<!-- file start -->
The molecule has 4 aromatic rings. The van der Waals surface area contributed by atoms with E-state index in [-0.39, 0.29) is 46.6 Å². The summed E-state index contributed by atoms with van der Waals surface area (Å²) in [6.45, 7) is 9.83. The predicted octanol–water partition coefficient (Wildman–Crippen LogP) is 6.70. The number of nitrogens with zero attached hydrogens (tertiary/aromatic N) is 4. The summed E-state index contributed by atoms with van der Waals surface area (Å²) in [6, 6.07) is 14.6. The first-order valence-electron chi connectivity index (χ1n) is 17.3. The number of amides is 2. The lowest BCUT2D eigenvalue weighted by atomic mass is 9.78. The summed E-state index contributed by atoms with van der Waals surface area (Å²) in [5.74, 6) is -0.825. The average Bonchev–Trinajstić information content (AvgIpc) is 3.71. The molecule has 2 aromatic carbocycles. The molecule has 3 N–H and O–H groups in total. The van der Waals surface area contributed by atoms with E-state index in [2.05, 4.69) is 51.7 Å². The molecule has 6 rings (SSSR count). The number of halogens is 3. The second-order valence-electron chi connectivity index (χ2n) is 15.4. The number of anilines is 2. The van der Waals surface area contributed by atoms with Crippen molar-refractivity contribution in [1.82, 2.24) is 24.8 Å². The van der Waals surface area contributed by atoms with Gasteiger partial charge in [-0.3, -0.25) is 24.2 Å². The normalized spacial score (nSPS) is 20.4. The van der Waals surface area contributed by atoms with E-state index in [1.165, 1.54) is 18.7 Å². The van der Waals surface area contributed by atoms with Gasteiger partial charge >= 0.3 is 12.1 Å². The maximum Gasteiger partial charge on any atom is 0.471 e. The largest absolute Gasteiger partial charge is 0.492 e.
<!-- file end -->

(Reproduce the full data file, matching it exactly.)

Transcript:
The molecule has 4 aromatic rings. The van der Waals surface area contributed by atoms with E-state index in [-0.39, 0.29) is 46.6 Å². The summed E-state index contributed by atoms with van der Waals surface area (Å²) in [6.45, 7) is 9.83. The predicted octanol–water partition coefficient (Wildman–Crippen LogP) is 6.70. The number of nitrogens with zero attached hydrogens (tertiary/aromatic N) is 4. The summed E-state index contributed by atoms with van der Waals surface area (Å²) in [6, 6.07) is 14.6. The first-order valence-electron chi connectivity index (χ1n) is 17.3. The number of amides is 2. The lowest BCUT2D eigenvalue weighted by atomic mass is 9.78. The summed E-state index contributed by atoms with van der Waals surface area (Å²) in [5.74, 6) is -0.825. The average Bonchev–Trinajstić information content (AvgIpc) is 3.71. The molecule has 2 aromatic carbocycles. The molecule has 3 N–H and O–H groups in total. The van der Waals surface area contributed by atoms with E-state index in [2.05, 4.69) is 51.7 Å². The molecule has 6 rings (SSSR count). The number of halogens is 3. The second-order valence-electron chi connectivity index (χ2n) is 15.4. The number of anilines is 2. The van der Waals surface area contributed by atoms with Crippen molar-refractivity contribution in [1.82, 2.24) is 24.8 Å². The van der Waals surface area contributed by atoms with Gasteiger partial charge in [-0.3, -0.25) is 24.2 Å². The normalized spacial score (nSPS) is 20.4. The van der Waals surface area contributed by atoms with E-state index in [1.165, 1.54) is 18.7 Å². The van der Waals surface area contributed by atoms with Gasteiger partial charge >= 0.3 is 12.1 Å². The maximum Gasteiger partial charge on any atom is 0.471 e. The largest absolute Gasteiger partial charge is 0.492 e.